Work around beliefs to solve treatment problems
Be flexible, keep the lines of communication open
To serve people of other cultures, you have to have the patience to keep the lines of communication open and know that you will have to work at accommodating their beliefs and values, says Claire Creech, CRC, CCM, CDMS, CLCP, senior case manager for the Center for Diagnostics and Evaluation at Shepherd Center in Atlanta. "As case managers, we are the ones who have to be flexible and do things differently. The family members have to adapt to the illness or injury, and we have to help them learn to do it in a context that is meaningful to them," Creech adds.
Creech has encountered families from a variety of cultures and worked to solve problems for badly injured patients. Here are some examples of how Creech worked with families from other cultures to help meet their medical needs and at the same time not violate cultural values: Only one Hispanic worker’s family ever was willing to discuss the option of care in a skilled nursing facility. The family of the worker, who was in a persistent vegetative state, wanted to get him back to Mexico but allowed him to stay in a nursing facility when they weren’t able to do so. "The care needs of these patients are very demanding, and many non-Hispanic families choose a skilled nursing facility. But the Hispanic families often choose to bring in female family members to provide care at home," Creech says.
A similar issue arose in the case of a brain-injured Korean man whose young adult daughters lived nearby. He was not comfortable with his daughters in a caregiving role because of cultural modesty. Instead, Creech arranged for his sister to move from Korea to Atlanta to assist in his care. "We had to solve the problem in a way that he could tolerate," Creech says.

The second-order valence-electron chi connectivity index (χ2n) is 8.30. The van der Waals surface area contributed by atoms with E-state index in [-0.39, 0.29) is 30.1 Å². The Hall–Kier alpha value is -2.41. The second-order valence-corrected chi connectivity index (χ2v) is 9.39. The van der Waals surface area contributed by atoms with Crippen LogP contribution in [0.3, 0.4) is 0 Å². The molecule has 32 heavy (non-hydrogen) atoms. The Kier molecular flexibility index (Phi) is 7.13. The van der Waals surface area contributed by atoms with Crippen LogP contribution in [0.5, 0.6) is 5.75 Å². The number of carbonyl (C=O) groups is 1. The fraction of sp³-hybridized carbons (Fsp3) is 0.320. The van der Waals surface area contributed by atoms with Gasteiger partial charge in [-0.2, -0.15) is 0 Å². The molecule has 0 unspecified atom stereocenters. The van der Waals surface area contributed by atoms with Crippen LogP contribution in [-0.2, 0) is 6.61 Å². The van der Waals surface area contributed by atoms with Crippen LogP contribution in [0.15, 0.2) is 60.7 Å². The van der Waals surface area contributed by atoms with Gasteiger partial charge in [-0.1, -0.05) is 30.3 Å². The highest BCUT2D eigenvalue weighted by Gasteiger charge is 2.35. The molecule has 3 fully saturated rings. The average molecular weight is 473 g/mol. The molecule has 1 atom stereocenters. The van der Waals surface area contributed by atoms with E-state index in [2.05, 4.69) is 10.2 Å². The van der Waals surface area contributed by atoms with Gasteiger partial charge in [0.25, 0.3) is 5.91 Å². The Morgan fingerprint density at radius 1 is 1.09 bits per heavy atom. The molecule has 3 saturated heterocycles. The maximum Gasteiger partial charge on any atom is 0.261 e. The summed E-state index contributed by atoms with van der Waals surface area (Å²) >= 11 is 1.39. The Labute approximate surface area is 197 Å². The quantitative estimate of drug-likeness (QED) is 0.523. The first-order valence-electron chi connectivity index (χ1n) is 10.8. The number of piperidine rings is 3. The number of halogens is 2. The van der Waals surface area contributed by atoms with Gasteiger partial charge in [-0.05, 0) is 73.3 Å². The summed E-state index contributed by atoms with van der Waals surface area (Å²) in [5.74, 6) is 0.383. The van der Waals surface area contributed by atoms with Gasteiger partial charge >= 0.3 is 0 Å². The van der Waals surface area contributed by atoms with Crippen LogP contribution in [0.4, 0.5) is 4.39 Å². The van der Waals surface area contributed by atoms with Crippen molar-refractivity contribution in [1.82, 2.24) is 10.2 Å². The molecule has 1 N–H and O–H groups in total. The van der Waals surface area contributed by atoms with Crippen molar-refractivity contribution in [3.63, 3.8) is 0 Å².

Creech was working with a Native American brain injury patient who lived with his tribe on a reservation that was six hours from the nearest city. The family adamantly opposed the idea of moving to be near the medical care he needed. "Their heritage and their life was on that reservation with that tribe," Creech says. When she designed the life care plan for the patient, Creech built in the cost of transportation to the city for scheduled medical follow-up care.
Often when Hispanic patients were treated at Shepherd Center, the entire extended family came from Mexico to be at the bedside. "There is a belief that the family needs to always be vigilant," Creech says.
When large groups are in the room with a brain injury patient, the patient often is overstimulated and becomes anxious, Creech points out. In that case, she often calls a multigenerational family conference, sometimes with as many as 25 to 30 people. She explains what happens with brain injury patients and how they get overwhelmed when there is a lot of confusion. She suggests drawing up a schedule so one or two family members can be in the room for a while. "Sometimes it may take dropping in and pointing out that the patient is agitated, then suggesting that the family step out for a few minutes," she says.
In some Hispanic cultures, illness is seen as an imbalance between hot and cold in the body. Sometimes family members bring food to counteract the imbalance. "While I encourage and support that, I make sure it’s OK for the patient medically. For instance, there may be swallowing issues," she says.
Creech cautions other case managers to be aware that even though the wife is the legal next-of-kin, in some cultures, she may not be the formal decision-maker in the family. Often, it’s going to be the patient’s father or another male relative. "You have to work through confidentiality issues and have the decision-makers participate in the treatment and discharge planning," she says. "If I don’t take time to find out who is the decision-maker in the family and include [him or her], the discharge plans get wrecked pretty quickly."
Sometimes patients have beliefs in alternative health methods and want to have alternative healers present. This often creates a conflict between clinicians trained in Western medicine and the family. Creech recommends devising a way to honor family beliefs if it doesn’t harm the patient.